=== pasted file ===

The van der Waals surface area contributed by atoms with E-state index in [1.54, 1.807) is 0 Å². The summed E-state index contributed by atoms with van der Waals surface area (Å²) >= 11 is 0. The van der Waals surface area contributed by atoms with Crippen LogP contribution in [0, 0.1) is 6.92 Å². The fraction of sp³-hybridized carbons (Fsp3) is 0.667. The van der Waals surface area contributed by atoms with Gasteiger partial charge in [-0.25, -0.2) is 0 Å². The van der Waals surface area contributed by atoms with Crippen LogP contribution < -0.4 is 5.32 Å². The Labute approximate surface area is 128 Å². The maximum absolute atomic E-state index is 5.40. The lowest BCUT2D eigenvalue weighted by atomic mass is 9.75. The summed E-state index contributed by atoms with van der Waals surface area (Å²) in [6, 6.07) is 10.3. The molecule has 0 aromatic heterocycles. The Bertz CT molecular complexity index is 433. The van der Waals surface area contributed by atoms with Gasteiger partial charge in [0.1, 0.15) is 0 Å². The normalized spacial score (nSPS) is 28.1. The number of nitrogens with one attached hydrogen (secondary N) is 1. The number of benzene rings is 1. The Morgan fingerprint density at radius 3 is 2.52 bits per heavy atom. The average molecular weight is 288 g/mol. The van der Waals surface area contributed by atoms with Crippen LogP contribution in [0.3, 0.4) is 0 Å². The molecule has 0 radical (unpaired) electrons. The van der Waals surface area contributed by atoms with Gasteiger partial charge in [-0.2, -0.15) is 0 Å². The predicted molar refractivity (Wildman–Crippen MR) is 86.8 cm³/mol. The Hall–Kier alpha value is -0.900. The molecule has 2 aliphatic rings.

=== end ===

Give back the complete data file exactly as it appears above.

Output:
The van der Waals surface area contributed by atoms with E-state index in [1.54, 1.807) is 0 Å². The summed E-state index contributed by atoms with van der Waals surface area (Å²) >= 11 is 0. The van der Waals surface area contributed by atoms with Crippen LogP contribution in [0, 0.1) is 6.92 Å². The fraction of sp³-hybridized carbons (Fsp3) is 0.667. The van der Waals surface area contributed by atoms with Gasteiger partial charge in [-0.25, -0.2) is 0 Å². The van der Waals surface area contributed by atoms with Crippen LogP contribution < -0.4 is 5.32 Å². The Labute approximate surface area is 128 Å². The maximum absolute atomic E-state index is 5.40. The lowest BCUT2D eigenvalue weighted by atomic mass is 9.75. The summed E-state index contributed by atoms with van der Waals surface area (Å²) in [6, 6.07) is 10.3. The molecule has 0 aromatic heterocycles. The Bertz CT molecular complexity index is 433. The van der Waals surface area contributed by atoms with Gasteiger partial charge in [0.1, 0.15) is 0 Å². The normalized spacial score (nSPS) is 28.1. The number of nitrogens with one attached hydrogen (secondary N) is 1. The number of benzene rings is 1. The Morgan fingerprint density at radius 3 is 2.52 bits per heavy atom. The average molecular weight is 288 g/mol. The van der Waals surface area contributed by atoms with Crippen LogP contribution in [0.3, 0.4) is 0 Å². The molecule has 0 radical (unpaired) electrons. The van der Waals surface area contributed by atoms with Gasteiger partial charge in [-0.2, -0.15) is 0 Å². The predicted molar refractivity (Wildman–Crippen MR) is 86.8 cm³/mol. The Hall–Kier alpha value is -0.900. The molecule has 2 aliphatic rings.